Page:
PCT To A Green Wolrd
What is PCT? It’s an acronym for Person Centred Therapy. Carl Rogers developed this therapy in the 1940s and has a huge influence on psychotherapy and its related fields. How is PCT related to a green world? In Person Centred therapy, individuals have the strength to explore their options and choices. Individuals have a choice to use sustainable products and organisations have an option to produce biodegradable goods. However, organisations are busy with their goals and individuals are occupied with daily issues.
According to Bordin(1979), he specifically elaborated on the three essential elements, which is the agreement of goals, tasks, and bonds. In the workplace, managers can form a collaborative relationship with employees by agreeing on the goals, tasks and bonds. First, the employee must agree on the goals the manager sets. Both of them will need to have a common understanding of the goal in order to steer to the specific direction. Second, the task given by the manager will effectively lead to the goal that the manager has set. Last, for bonds, there is already a basic level of a bond or trust being built in a working relationship. When a manager pays attention to an employee’s inner experience, they will develop deeper bonds of trust and attachment. These three elements are not only confined to workplaces.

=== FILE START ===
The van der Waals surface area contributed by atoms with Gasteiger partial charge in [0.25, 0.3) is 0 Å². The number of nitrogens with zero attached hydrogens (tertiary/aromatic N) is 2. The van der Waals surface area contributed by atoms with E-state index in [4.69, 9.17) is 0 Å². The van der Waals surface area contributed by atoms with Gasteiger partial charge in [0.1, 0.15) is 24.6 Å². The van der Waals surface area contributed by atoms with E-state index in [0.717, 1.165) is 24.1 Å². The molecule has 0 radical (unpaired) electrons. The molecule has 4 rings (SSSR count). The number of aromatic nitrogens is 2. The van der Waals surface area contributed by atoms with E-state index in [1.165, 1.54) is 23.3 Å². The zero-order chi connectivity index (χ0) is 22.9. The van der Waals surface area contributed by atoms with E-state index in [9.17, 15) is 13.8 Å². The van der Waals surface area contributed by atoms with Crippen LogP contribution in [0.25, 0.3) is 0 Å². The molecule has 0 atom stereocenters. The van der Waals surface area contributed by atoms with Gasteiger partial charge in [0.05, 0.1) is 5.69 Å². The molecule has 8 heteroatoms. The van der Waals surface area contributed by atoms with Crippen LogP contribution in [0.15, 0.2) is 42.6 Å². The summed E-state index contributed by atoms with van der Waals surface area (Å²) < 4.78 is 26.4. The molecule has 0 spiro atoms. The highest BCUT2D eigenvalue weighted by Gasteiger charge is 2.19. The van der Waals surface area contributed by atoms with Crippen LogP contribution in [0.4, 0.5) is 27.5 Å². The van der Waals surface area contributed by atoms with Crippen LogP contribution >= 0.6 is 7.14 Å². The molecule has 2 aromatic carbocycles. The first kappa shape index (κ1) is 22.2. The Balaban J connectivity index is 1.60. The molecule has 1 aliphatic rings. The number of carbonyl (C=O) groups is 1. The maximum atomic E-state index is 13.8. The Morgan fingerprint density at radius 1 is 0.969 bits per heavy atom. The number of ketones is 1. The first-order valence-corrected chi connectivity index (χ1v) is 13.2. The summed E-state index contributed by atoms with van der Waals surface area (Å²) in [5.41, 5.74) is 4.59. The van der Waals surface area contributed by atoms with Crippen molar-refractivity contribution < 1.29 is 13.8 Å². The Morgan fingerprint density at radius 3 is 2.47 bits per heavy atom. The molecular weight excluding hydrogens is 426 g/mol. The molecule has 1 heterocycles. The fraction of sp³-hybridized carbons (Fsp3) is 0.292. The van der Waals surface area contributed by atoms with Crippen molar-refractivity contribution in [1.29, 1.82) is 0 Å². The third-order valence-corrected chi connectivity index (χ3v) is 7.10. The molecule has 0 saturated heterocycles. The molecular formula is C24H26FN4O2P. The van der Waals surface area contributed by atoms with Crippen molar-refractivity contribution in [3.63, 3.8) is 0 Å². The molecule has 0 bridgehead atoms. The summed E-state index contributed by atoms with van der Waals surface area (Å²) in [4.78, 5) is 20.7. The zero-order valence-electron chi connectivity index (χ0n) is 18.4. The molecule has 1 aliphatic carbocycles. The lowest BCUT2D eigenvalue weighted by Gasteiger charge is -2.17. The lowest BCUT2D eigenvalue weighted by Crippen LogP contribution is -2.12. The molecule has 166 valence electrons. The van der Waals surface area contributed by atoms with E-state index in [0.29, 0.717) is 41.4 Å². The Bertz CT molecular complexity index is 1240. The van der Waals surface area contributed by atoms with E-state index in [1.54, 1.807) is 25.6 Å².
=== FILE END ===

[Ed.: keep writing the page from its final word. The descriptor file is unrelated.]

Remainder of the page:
In PCT, it requires three core conditions to build healthy and warm therapeutic alliances. Roger (1980) shared about:
1. Congruence - When we are genuine towards others without a professional front, its likely that a relationship will grow constructively.
2. Unconditional positive regard - When we accept others without conditions, they can express themselves freely without fear being judged.
3. Empathy - Empathy is about listening and recognising the feelings and meanings that individuals are experiencing. Show empathy to others and they will develop a more caring attitude towards themselves and those around them.
When personal emotional needs are met, our attention will turn to surrounding situations. We will start to notice that there are blue recycling bins in Singapore and separate rubbish before disposing them. We will also recognise there are eco-friendly shops and begin to reduce the use of plastics products.